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Cliff Barrows, Music Director For Rev. Billy Graham, Laid To Rest; 'River District' Moving Forward

Cliff Barrows, the longtime music director and friend of the Rev. Billy Graham, was eulogized at Calvary Church in south Charlotte on Tuesday morning. He died last week at age 93.

More than a hundred mourners filled the church's pews, and all stood as the wooden casket was carried down the aisle. Speakers at the service included Barrows' daughters Bonnie Barrows and Ann Barrows, and longtime friend Tom Bledsoe, who led a rousing chorus of 'Blessed Assurance,' one of Barrow's favorite hymns.

Barrows was on his honeymoon in Asheville when he met Graham in 1945. The two joined forces to form the Billy Graham Evangelistic Association in 1947, and went on to lead televised crusades around the country. Barrows will be laid to rest at the Billy Graham Library on Tuesday afternoon.

River District Gets Green Light From Charlotte City Council

The Charlotte City Council Monday unanimously approved a major development west of the airport, called the River District. It will cover nearly 1,400 acres between I-485 and the Catawba River. It's the biggest project in Charlotte since Ballantyne was built in the 1990s.

The council approved the rezoning request by developers Crescent Communities and Lincoln Harris. They say it will take 20 to 30 years to build.

"This will be self-contained with jobs, mixed income, (and) restaurants," said council member Claire Fallon, "It is the wave of the future for cities. I'm glad to see it. I'm happy to approve it."

"I certainly would much rather see this than a piecemeal development where we just put a road out there and wait to see who applies for what," said council member Ed Driggs.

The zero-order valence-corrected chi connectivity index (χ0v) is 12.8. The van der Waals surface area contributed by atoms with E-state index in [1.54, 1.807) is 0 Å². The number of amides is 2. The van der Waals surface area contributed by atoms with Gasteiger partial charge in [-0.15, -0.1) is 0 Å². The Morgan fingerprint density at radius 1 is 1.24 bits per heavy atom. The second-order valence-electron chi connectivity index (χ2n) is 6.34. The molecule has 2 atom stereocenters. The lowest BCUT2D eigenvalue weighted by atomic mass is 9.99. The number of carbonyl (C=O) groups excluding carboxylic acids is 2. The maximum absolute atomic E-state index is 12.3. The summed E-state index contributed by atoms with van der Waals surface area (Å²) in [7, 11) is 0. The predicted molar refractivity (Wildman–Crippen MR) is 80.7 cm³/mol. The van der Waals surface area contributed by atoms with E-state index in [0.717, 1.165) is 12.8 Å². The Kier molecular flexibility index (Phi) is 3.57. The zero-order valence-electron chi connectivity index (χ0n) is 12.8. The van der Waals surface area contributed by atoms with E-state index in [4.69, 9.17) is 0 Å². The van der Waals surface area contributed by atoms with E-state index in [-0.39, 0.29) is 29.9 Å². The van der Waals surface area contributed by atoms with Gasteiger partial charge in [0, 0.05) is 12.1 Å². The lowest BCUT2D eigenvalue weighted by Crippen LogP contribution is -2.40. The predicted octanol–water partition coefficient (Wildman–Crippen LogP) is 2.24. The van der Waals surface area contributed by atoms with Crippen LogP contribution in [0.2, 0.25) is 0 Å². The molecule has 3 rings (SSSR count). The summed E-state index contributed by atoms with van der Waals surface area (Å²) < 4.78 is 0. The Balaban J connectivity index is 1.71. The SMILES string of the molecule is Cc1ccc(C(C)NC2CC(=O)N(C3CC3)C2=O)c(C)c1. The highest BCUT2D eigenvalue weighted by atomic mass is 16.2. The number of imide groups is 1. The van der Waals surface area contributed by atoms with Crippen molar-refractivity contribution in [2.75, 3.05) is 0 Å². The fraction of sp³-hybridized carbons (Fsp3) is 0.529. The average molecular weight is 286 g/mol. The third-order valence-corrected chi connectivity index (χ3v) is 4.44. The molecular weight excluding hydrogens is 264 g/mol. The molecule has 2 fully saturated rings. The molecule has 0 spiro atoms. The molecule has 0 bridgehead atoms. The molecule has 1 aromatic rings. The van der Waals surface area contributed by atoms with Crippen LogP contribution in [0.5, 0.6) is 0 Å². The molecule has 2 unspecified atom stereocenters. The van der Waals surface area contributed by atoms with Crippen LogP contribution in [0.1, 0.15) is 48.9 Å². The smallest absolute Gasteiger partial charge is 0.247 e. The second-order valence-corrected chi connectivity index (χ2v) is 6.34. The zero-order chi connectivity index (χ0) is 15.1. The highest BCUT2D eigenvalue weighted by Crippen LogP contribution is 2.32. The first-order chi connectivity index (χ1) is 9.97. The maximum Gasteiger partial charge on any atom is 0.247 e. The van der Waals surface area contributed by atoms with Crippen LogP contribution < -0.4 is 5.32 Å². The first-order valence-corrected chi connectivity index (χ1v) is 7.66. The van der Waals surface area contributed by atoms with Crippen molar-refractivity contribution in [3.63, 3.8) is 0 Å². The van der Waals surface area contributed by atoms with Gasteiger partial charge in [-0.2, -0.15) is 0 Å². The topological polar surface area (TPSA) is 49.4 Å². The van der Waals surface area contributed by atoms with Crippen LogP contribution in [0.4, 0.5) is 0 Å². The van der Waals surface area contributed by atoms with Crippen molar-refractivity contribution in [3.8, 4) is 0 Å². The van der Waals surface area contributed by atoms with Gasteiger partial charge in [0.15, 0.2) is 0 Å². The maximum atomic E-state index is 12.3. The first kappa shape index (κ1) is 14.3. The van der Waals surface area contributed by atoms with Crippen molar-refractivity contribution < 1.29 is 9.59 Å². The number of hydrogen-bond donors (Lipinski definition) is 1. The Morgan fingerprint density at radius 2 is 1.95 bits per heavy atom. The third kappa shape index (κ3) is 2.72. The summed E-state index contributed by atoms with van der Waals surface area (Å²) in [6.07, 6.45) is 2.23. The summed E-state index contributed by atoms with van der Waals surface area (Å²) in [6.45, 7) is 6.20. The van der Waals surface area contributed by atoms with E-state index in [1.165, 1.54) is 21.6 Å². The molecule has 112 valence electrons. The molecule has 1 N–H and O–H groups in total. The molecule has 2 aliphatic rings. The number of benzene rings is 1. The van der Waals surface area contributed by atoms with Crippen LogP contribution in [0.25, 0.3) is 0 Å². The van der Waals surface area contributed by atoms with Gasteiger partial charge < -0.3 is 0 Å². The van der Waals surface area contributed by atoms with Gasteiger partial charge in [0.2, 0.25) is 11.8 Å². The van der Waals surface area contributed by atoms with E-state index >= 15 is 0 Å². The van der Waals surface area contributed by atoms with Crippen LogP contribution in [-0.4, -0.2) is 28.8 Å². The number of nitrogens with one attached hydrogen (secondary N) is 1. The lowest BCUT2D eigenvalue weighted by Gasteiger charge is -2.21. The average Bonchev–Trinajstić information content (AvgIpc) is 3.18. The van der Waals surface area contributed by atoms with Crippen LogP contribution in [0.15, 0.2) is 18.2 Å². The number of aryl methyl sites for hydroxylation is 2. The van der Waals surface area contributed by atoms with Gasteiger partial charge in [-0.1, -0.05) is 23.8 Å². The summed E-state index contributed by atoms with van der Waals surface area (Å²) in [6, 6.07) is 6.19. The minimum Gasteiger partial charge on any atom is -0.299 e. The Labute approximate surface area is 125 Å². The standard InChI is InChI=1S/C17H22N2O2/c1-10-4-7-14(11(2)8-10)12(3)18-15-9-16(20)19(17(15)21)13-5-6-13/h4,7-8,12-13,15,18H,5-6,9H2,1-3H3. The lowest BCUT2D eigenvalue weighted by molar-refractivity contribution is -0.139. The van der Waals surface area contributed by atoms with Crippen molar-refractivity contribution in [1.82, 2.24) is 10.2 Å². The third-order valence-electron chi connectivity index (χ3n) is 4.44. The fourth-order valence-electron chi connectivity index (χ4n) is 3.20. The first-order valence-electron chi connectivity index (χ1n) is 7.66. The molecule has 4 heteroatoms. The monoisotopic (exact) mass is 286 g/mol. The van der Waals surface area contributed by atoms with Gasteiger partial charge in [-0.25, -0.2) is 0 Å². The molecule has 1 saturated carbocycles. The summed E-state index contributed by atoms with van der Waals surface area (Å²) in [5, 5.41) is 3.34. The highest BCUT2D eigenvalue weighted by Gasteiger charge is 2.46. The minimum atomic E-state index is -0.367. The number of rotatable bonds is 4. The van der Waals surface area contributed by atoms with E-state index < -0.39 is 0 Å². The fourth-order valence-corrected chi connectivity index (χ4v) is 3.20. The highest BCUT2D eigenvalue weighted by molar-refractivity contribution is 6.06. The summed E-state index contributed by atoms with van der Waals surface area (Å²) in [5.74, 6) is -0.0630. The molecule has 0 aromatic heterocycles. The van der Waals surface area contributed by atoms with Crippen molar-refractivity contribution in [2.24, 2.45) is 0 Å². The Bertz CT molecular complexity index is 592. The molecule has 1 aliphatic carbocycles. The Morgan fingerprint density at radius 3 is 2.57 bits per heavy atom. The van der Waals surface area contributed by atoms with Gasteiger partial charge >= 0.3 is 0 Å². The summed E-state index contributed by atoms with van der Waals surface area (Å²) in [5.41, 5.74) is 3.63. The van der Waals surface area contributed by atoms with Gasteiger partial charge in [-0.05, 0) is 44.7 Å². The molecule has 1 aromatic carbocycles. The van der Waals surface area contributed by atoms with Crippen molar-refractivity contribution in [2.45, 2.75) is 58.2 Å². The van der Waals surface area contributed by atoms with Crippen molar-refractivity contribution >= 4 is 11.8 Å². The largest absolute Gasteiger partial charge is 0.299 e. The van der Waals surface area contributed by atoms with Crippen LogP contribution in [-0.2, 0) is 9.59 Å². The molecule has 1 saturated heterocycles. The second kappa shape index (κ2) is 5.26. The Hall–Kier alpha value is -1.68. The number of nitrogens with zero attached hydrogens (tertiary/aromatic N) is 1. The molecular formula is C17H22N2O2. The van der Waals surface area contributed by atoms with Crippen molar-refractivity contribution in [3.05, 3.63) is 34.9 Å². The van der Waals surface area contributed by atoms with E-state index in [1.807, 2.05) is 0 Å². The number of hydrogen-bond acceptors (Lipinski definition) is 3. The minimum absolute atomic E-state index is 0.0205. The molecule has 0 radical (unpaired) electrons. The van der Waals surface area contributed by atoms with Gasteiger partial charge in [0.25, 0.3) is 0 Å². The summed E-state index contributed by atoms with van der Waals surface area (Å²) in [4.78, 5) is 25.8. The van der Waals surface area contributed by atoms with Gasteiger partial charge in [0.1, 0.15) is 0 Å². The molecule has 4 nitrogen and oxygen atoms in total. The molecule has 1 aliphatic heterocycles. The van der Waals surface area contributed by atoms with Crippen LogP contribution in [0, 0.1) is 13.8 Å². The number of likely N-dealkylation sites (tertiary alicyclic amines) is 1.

Plans call for shops and restaurants, about 4,700 residential units, and about 8 million square feet of office space.

State Board of Elections Meets With McCrory And Cooper Campaigns

Now two weeks after the election, North Carolina election officials are still working on final vote tallies for the governor’s race. Unofficial results show Democrat Roy Cooper leading incumbent Governor Pat McCrory by about 65,000 votes.

The state board of elections heard from the two campaigns and their respective parties at a meeting Tuesday morning. They discussed a number of formal complaints about people who died before election day or may have voted in multiple states. Also at issue were more than 300 ballots that state officials say may have been cast by convicted felons during early voting.

Meanwhile the Civitas Institute, a conservative think tank, has filed a lawsuit arguing a final tally in the governor’s race cannot be called until thousands of voters who used same-day voter registration have their addresses verified. State law allows people to register and cast a ballot on the same day during the early voting period if they present proof of their address. The lawsuit says North Carolina law requires election officials to check the residency of same-day registrants by sending them mail and seeing if it comes back returned. Since state elections board guidelines indicate that 30 days should be allowed for the mailing process, the lawsuit says the overall tallying of votes can’t be finished before December 7.